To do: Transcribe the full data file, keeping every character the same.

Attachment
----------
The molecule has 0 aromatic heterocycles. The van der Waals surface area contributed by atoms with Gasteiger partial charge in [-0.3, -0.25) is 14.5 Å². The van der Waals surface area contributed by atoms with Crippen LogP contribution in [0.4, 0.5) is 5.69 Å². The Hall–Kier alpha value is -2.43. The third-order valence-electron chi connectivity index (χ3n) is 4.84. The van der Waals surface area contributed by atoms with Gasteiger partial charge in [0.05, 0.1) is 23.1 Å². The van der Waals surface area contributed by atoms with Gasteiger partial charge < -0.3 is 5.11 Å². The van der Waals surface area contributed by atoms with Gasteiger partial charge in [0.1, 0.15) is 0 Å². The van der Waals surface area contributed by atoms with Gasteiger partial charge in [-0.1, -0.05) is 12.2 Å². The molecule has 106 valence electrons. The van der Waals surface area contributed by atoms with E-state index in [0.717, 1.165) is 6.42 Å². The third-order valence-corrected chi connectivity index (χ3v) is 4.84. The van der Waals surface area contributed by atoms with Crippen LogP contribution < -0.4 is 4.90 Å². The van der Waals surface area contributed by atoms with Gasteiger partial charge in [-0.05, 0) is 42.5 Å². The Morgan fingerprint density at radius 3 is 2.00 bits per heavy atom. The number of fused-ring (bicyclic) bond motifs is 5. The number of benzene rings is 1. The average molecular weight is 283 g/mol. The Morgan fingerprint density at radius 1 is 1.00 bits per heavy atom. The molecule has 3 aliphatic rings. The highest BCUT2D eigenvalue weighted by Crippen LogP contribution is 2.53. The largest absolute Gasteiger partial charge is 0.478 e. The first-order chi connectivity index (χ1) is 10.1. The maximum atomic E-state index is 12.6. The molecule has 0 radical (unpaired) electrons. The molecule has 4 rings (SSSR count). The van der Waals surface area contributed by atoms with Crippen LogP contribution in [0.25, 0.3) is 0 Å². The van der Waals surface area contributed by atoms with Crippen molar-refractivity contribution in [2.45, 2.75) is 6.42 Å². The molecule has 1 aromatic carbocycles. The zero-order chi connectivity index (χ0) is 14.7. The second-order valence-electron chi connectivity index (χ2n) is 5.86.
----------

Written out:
The molecule has 0 aromatic heterocycles. The van der Waals surface area contributed by atoms with Gasteiger partial charge in [-0.3, -0.25) is 14.5 Å². The van der Waals surface area contributed by atoms with Crippen LogP contribution in [0.4, 0.5) is 5.69 Å². The Hall–Kier alpha value is -2.43. The third-order valence-electron chi connectivity index (χ3n) is 4.84. The van der Waals surface area contributed by atoms with Gasteiger partial charge in [0.05, 0.1) is 23.1 Å². The van der Waals surface area contributed by atoms with Gasteiger partial charge < -0.3 is 5.11 Å². The van der Waals surface area contributed by atoms with Gasteiger partial charge in [0.1, 0.15) is 0 Å². The van der Waals surface area contributed by atoms with Gasteiger partial charge in [-0.1, -0.05) is 12.2 Å². The molecule has 106 valence electrons. The van der Waals surface area contributed by atoms with E-state index in [0.717, 1.165) is 6.42 Å². The third-order valence-corrected chi connectivity index (χ3v) is 4.84. The van der Waals surface area contributed by atoms with Crippen LogP contribution < -0.4 is 4.90 Å². The van der Waals surface area contributed by atoms with Gasteiger partial charge in [-0.05, 0) is 42.5 Å². The Morgan fingerprint density at radius 3 is 2.00 bits per heavy atom. The number of fused-ring (bicyclic) bond motifs is 5. The number of benzene rings is 1. The average molecular weight is 283 g/mol. The Morgan fingerprint density at radius 1 is 1.00 bits per heavy atom. The molecule has 3 aliphatic rings. The highest BCUT2D eigenvalue weighted by Crippen LogP contribution is 2.53. The largest absolute Gasteiger partial charge is 0.478 e. The first-order chi connectivity index (χ1) is 10.1. The maximum atomic E-state index is 12.6. The molecule has 0 radical (unpaired) electrons. The molecule has 4 rings (SSSR count). The van der Waals surface area contributed by atoms with Crippen LogP contribution in [0.25, 0.3) is 0 Å². The van der Waals surface area contributed by atoms with Crippen molar-refractivity contribution in [2.45, 2.75) is 6.42 Å². The molecule has 1 aromatic carbocycles. The zero-order chi connectivity index (χ0) is 14.7. The second-order valence-electron chi connectivity index (χ2n) is 5.86.